Once upon a time there was an educational book supplier that had reached the limit in its distribution capacity. The evil foes of obsolescence and inflexibility reared their ugly heads. Along came a dashing new picking system and, thanks to clever planning and smart equipment, order was restored to the operation. Deborah Aarts tells the tale.
Today, across Canada, hundreds of thousands of children are reading books from Scholastic Canada Ltd. The educational publisher has become synonymous with youth literacy, in large part due to its popular direct-to-school book club order program. Every year, it ships millions of books to classrooms from Victoria to St John’s.
Most of those books move through a facility in Markham, Ontario. Not long ago, the 170,000sqf distribution centre was struggling to keep up with a steady increase in both the volume and variety of SKUs. A series of temporary solutions—including equipment add-ons and expensive overtime—were enough to keep the operation running, but the company knew a total overhaul was required.
Here’s the story of how they did it.
Chapter one: The great capacity crunch Scholastic runs a unique business. The Markham facility exists to support its book club and catalogue operations, which promotes a fresh slate of titles every month for students to choose from. Its picking area is thus populated by a constantly changing flow of books and learning accessories, as last month’s World War I storybooks must give way to this month’s Christmas titles.
The company feeds these shifting cycles from bays of tall racking on the building’s western half, where pallets and cartons of books are kept until they are pulled down for their seasonal spikes.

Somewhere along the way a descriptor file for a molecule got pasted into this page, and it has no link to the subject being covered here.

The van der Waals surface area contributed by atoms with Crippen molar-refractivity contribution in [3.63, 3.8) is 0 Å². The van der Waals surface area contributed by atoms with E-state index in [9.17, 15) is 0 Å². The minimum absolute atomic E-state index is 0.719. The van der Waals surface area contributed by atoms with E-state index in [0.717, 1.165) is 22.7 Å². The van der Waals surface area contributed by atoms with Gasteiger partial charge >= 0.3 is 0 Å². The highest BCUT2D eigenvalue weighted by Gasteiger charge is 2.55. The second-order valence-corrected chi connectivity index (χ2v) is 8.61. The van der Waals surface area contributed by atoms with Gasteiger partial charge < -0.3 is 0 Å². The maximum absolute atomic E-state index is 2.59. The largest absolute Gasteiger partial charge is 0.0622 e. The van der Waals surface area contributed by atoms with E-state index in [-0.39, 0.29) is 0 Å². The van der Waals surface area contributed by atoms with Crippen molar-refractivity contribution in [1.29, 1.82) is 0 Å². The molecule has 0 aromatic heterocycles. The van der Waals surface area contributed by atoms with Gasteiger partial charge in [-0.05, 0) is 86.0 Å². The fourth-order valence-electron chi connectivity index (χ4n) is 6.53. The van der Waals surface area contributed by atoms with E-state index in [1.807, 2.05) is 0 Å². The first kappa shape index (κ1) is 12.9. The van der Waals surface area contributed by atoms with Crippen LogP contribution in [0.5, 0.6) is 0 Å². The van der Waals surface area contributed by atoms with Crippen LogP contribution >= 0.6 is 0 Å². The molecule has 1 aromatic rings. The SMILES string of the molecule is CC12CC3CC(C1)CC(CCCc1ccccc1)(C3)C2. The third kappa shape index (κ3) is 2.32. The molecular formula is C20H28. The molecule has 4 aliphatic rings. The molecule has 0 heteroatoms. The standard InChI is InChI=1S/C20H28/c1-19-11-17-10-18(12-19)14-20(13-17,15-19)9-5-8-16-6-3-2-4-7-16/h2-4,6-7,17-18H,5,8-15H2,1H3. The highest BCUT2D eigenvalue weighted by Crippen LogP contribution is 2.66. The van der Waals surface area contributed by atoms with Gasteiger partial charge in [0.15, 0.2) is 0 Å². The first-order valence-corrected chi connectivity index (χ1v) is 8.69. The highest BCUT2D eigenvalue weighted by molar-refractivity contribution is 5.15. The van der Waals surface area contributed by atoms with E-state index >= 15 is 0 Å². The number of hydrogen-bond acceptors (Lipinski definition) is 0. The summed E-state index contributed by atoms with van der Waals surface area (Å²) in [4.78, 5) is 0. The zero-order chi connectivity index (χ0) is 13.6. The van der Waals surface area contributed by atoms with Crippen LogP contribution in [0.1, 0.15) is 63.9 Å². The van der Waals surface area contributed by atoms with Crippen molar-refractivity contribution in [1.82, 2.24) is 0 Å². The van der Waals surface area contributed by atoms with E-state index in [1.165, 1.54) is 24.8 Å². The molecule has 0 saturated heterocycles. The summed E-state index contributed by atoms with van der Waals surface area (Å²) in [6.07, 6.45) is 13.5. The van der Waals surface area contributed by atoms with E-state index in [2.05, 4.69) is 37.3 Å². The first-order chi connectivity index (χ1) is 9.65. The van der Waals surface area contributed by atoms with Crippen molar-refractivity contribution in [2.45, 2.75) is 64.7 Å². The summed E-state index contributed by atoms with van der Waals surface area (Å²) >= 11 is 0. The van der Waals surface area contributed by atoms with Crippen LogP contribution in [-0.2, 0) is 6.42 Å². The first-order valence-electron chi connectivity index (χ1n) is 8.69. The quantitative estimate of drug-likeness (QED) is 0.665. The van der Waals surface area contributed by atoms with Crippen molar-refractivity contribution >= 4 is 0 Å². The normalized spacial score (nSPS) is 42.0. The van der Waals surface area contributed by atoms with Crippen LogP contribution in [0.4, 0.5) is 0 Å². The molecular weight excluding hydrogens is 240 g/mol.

The DC’s old order-picking and staging system was installed when it opened in 1998, and it was considered quite high-tech at the time. Paperless order induction, pick-to-light capabilities and some automated conveyance made the process reasonably quick and efficient. Operators were picking into totes, so they had to re-pack and label all shipments by hand after picking, but the technology supporting them tended to work well.
Problems started to arise when the business grew. When the 1998 installation went live, the facility was processing more than 735,000 orders—nearly 8.7 million items—every year. But by 2006, that amount had mushroomed to more than 1,527,000 orders and upwards of 12 million items—increases of 108 and 39 percent, respectively. In short, there were many more shipments to get out, and they were smaller and more frequent than before.